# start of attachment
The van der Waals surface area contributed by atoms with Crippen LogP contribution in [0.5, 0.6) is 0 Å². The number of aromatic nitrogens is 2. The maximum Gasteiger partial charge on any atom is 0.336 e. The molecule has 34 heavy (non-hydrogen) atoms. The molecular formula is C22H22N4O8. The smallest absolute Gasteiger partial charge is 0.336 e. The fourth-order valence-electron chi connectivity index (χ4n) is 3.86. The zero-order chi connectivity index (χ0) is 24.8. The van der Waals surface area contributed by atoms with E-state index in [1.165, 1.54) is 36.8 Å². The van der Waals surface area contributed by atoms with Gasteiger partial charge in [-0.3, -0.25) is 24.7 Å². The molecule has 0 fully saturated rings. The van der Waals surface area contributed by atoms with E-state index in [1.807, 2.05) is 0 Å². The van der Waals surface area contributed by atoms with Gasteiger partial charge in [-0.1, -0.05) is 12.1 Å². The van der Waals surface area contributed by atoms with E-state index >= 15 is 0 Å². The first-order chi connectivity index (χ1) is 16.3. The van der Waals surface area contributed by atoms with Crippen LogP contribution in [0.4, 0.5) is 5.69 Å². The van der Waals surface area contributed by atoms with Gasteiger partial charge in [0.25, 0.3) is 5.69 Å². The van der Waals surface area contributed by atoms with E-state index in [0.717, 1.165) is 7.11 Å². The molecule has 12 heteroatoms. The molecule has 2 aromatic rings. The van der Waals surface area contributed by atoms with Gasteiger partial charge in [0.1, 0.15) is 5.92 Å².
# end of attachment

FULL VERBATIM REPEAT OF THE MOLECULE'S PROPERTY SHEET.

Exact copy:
The van der Waals surface area contributed by atoms with Crippen LogP contribution in [0.5, 0.6) is 0 Å². The number of aromatic nitrogens is 2. The maximum Gasteiger partial charge on any atom is 0.336 e. The molecule has 34 heavy (non-hydrogen) atoms. The molecular formula is C22H22N4O8. The smallest absolute Gasteiger partial charge is 0.336 e. The fourth-order valence-electron chi connectivity index (χ4n) is 3.86. The zero-order chi connectivity index (χ0) is 24.8. The van der Waals surface area contributed by atoms with E-state index in [1.165, 1.54) is 36.8 Å². The van der Waals surface area contributed by atoms with Gasteiger partial charge in [-0.3, -0.25) is 24.7 Å². The molecule has 0 fully saturated rings. The van der Waals surface area contributed by atoms with E-state index in [1.807, 2.05) is 0 Å². The van der Waals surface area contributed by atoms with Gasteiger partial charge in [-0.1, -0.05) is 12.1 Å². The van der Waals surface area contributed by atoms with E-state index >= 15 is 0 Å². The first-order chi connectivity index (χ1) is 16.3. The van der Waals surface area contributed by atoms with Crippen LogP contribution in [0.4, 0.5) is 5.69 Å². The van der Waals surface area contributed by atoms with Gasteiger partial charge in [0.25, 0.3) is 5.69 Å². The van der Waals surface area contributed by atoms with E-state index in [0.717, 1.165) is 7.11 Å². The molecule has 12 heteroatoms. The molecule has 2 aromatic rings. The van der Waals surface area contributed by atoms with Gasteiger partial charge in [0.1, 0.15) is 5.92 Å².